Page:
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== Operator

For predefined value types, the equality operator (==) returns true if the values of its operands are equal, false otherwise. For reference types other than string, == returns true if its two operands refer to the same object. For the string type, == compares the values of the strings.

expr1 == expr2

Where:

expr1
An expression.
expr2
An expression.

Remarks

User-defined value types can overload the == operator (see operator). So can user-defined reference types, although by default == behaves as described above for both predefined and user-defined reference types. If == is overloaded, != must also be overloaded.

Example

// cs_operator_equality.cs
using System;
class Test 
{
   public static void Main() 
   {
      // Numeric equality: True
      Console.WriteLine((2 + 2) == 4);

      // Reference equality: different objects, same boxed value: False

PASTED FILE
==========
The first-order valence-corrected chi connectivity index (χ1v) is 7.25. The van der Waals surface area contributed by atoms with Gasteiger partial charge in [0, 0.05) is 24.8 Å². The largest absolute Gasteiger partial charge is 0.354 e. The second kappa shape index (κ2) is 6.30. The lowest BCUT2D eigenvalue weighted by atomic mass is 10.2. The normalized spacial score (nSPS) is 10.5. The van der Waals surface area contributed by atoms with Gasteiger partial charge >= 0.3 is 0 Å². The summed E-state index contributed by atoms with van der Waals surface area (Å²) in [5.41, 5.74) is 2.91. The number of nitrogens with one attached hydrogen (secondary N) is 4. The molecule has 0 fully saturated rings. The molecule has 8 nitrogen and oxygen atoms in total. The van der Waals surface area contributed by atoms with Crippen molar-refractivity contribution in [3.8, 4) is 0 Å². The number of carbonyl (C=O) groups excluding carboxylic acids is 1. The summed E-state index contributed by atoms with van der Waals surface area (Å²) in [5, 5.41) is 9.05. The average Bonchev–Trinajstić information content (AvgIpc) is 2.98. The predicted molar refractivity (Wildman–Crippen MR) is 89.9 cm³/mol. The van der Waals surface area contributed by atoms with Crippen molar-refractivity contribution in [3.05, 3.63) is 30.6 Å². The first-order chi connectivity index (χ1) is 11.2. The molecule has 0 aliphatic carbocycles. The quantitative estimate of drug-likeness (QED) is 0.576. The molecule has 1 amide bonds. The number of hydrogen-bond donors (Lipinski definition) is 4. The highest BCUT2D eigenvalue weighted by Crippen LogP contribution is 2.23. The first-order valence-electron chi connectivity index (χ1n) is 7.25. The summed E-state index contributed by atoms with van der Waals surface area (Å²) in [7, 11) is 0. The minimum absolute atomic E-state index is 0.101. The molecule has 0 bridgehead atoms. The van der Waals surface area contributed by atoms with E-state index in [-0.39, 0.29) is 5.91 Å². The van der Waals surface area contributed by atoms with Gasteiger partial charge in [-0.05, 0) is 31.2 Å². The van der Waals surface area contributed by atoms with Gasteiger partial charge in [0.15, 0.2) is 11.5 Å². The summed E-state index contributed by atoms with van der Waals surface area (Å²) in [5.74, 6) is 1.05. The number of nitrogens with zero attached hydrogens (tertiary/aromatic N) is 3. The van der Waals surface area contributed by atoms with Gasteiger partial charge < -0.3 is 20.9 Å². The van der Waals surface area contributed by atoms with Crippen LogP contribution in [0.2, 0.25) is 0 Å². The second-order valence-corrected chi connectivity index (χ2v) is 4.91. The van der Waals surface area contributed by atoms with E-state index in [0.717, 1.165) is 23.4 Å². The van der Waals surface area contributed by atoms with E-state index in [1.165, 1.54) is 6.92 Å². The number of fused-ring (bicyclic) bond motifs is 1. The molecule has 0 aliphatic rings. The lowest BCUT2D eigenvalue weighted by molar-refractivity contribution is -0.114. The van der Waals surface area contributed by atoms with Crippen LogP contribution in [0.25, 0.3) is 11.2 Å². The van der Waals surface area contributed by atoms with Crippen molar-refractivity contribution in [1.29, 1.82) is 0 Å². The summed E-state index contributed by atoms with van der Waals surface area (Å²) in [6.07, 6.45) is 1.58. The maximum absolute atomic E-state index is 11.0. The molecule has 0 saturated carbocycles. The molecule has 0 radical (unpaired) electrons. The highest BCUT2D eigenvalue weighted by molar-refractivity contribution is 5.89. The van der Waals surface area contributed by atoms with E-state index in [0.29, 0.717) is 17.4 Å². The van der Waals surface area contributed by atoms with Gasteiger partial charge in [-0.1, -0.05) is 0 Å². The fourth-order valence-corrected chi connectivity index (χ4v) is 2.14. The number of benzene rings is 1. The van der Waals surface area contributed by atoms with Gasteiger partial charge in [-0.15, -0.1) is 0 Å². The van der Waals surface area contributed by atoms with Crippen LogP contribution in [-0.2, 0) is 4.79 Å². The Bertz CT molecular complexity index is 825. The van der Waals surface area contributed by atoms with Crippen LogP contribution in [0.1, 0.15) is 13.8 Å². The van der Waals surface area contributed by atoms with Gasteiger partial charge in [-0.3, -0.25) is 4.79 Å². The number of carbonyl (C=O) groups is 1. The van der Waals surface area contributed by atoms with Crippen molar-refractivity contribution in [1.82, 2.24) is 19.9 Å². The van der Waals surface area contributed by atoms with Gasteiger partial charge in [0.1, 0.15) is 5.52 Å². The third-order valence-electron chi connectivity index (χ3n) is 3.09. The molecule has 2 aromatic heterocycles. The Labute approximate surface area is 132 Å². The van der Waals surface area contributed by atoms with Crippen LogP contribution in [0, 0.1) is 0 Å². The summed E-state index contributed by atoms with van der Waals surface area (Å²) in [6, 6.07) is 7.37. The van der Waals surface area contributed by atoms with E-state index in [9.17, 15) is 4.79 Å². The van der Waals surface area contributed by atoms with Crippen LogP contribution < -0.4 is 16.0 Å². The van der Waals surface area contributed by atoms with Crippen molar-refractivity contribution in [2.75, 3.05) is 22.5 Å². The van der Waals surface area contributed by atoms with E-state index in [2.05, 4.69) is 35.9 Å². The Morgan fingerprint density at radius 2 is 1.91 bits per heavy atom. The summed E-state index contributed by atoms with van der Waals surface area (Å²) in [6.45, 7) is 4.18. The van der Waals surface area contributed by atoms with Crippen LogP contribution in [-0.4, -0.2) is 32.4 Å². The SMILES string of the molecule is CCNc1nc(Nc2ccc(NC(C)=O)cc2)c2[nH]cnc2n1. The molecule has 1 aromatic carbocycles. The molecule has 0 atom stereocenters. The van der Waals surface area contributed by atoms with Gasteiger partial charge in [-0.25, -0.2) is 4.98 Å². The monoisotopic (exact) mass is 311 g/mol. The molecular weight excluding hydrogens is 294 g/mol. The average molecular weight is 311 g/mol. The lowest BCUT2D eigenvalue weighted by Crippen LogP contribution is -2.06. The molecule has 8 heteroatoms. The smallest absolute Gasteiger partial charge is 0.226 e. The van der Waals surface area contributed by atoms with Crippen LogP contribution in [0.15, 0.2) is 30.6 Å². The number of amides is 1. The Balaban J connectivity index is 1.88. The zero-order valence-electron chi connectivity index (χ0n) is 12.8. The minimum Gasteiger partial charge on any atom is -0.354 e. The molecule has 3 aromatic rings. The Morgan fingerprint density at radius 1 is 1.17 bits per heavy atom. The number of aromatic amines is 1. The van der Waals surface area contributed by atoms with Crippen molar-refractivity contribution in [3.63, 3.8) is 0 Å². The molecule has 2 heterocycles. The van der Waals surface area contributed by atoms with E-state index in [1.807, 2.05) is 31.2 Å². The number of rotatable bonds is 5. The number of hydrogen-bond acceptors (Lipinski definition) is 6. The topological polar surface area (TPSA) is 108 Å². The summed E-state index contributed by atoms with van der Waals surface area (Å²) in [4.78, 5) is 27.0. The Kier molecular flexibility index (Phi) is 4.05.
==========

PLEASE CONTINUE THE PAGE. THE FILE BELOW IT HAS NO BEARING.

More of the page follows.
object s = 1;
      object t = 1;
      Console.WriteLine(s == t);

      // Define some string
      string a = "hello";
      string b = String.Copy(a);
      string c = "hello";

      // compare string values for a constant and an instance: True
      Console.WriteLine(a == b);
      
      // compare string references; 
      // a is a constant but b is an instance: False
      Console.WriteLine((object)a == (object)b);

      // compare string references, both constants have the same value,
      // so string interning points to same reference: True
      Console.WriteLine((object)a == (object)c);
   }
}

Output

True
False
True
False
True

See Also

C# Operators | 7.9 Relational and type testing operators | != Operator

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